By Amy Merrick
There are those who spend their sunny summer days indoor, staring at a computer screen. And then there are the girls in bikinis and board shorts, the boys in baggy pants and Vans, who are at the beach or the skate park-or at least dressed as if they could be there.
Zumiez (ZUMZ) caters to the latter crowd, selling clothes for surfers and skaters (and plenty of poseurs, too). The retail chain has carved out a successful niche by focusing on merchandise that hasn't been duplicated by Amazon's (AMZN) powerful ecommerce engine.
Shares of Zumiez have wobbled since first-quarter net income dropped 44%, from $4.5 million to $2.5 million. The company blamed lousy spring weather -- surf's not up! -- and expenses related to buying European retailer Blue Tomato. This stock chart shows the slippage:
YCharts, proclaiming Amazon the Suicide Bomber of Retail (it trashes other companies' profits, as well as its own), has extensively covered the competitive retail landscape and how Amazon has altered it. TJX (TJX) sidesteps amazon by stocking goods the online giant doesn't have. We've written recently about Amazon's threat to Staples (SPLS) ; how some Amazon-resistant stocks are crushing the market; eBay's (EBAY) competition with Amazon ; and Ulta's (ULTA) vulnerability to Amazon.
In categories like electronics, Amazon is wiping out the landscape-witness Best Buy (BBY) in its death throes. But apparel doesn't work the same way. Analysts at William Blair found in a survey that most teens and college students -- the demographic glued to its iPhones -- actually buy less than 25% of their clothes online.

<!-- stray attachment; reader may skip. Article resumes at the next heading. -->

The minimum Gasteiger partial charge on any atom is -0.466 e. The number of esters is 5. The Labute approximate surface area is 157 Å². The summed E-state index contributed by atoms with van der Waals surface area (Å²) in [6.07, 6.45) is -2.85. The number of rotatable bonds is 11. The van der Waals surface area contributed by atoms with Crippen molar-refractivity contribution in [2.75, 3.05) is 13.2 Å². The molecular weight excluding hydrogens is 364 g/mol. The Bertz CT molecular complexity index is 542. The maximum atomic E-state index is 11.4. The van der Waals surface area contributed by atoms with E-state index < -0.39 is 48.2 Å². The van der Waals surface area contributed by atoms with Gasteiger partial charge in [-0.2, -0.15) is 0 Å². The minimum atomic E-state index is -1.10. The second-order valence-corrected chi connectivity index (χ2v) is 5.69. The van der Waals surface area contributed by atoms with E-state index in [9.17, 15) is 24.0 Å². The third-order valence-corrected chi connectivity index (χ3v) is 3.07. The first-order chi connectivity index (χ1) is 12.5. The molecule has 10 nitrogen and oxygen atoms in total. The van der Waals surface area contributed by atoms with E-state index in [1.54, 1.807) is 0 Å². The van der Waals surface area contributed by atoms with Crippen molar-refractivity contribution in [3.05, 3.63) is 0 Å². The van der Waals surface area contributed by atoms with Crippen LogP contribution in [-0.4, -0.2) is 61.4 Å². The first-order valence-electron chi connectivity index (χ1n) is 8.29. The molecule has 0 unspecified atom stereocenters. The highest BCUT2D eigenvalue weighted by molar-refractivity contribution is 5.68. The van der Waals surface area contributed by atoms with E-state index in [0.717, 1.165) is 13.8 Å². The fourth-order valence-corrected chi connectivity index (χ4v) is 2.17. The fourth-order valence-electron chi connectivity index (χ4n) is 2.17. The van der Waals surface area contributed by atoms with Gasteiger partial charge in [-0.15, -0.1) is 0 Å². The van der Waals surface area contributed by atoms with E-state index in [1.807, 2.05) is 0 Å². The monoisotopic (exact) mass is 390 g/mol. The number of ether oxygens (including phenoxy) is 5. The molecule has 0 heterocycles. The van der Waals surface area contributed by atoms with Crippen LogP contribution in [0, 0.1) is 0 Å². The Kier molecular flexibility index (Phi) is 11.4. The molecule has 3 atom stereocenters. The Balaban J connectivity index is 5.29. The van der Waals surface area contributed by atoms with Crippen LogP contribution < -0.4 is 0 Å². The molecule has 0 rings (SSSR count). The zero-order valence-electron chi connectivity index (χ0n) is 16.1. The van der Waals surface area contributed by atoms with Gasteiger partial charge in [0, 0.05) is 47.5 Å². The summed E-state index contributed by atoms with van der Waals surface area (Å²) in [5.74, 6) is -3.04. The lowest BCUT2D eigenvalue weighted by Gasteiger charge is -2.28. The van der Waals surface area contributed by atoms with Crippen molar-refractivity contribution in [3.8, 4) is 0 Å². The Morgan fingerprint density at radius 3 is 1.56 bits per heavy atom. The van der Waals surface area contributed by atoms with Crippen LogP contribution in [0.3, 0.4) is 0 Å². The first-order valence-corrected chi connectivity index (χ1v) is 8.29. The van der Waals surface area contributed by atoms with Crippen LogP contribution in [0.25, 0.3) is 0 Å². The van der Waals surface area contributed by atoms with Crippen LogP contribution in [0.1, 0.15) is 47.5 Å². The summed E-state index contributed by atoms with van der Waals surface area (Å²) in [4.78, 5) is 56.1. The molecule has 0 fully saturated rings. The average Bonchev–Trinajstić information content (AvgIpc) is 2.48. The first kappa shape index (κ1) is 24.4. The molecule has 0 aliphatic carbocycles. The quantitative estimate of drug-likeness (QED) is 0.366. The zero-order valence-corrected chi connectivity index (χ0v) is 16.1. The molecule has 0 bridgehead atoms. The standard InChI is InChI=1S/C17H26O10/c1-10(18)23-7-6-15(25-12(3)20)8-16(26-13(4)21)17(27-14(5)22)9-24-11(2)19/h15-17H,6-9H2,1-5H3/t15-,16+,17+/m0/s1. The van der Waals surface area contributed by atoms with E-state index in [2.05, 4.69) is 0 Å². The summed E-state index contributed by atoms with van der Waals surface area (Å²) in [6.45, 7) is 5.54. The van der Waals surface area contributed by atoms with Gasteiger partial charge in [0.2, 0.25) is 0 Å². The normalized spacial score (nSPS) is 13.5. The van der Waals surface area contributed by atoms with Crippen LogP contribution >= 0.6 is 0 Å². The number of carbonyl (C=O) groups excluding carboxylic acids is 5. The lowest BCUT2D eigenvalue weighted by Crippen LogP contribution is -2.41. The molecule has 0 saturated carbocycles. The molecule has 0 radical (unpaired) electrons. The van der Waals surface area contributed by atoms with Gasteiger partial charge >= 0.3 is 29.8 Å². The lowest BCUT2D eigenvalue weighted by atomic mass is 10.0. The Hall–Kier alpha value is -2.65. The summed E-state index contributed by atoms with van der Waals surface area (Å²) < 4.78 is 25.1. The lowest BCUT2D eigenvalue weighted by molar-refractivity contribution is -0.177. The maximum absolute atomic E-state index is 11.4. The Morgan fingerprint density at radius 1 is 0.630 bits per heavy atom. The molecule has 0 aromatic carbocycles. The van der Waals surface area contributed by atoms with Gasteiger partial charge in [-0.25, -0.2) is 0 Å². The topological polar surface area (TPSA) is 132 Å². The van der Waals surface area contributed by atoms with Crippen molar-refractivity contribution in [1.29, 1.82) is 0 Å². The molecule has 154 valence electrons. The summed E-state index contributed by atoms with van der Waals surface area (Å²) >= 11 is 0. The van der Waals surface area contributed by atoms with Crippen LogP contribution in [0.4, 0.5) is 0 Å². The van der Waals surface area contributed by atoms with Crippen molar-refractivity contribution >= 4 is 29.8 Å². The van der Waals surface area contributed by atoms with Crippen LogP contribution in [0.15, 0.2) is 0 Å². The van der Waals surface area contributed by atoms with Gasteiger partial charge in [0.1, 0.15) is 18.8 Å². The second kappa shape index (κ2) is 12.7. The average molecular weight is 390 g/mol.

There are a couple of reasons. For one thing, fit matters, and it's a pain to return unflattering clothes. Second, the trip to the mall, banal as it may seem, is still an important social experience.
So far, Zumiez has managed to stay out of Amazon's way. Comparing Zumiez's entire online assortment to Amazon's, the William Blair analysts found only a 27% overlap. For Best Buy, the overlap is a painful 72%; for Target (TGT), it's 47%.
This lack of competition is one reason Zumiez has been able to maintain its lofty profit margins, as this chart shows, besting of late American Eagle (AEO), Aeropostale (ARO) and Abercrombie & Fitch (ANF):
There are some risks, as the William Blair analysts point out. More than 80% of Zumiez's sales come from well-known third-party brands such as Billabong and Roxy. If Amazon decides to target this opportunity -- and kids start buying more clothes online -- Amazon could steal some customers. For now, though, Zumiez is riding a profitable wave.
But it's growing faster, too.
Amy Merrick, a contributing editor at YCharts, is a former staff reporter for the Wall Street Journal, where she spent 11 years writing about the Midwest economy, state and municipal finances, and the retail and banking industries. Her work has been published in the Poynter Institute's Best Newspaper Writing series. She can be reached at email@example.com. You can also request a demonstration of YCharts Platinum.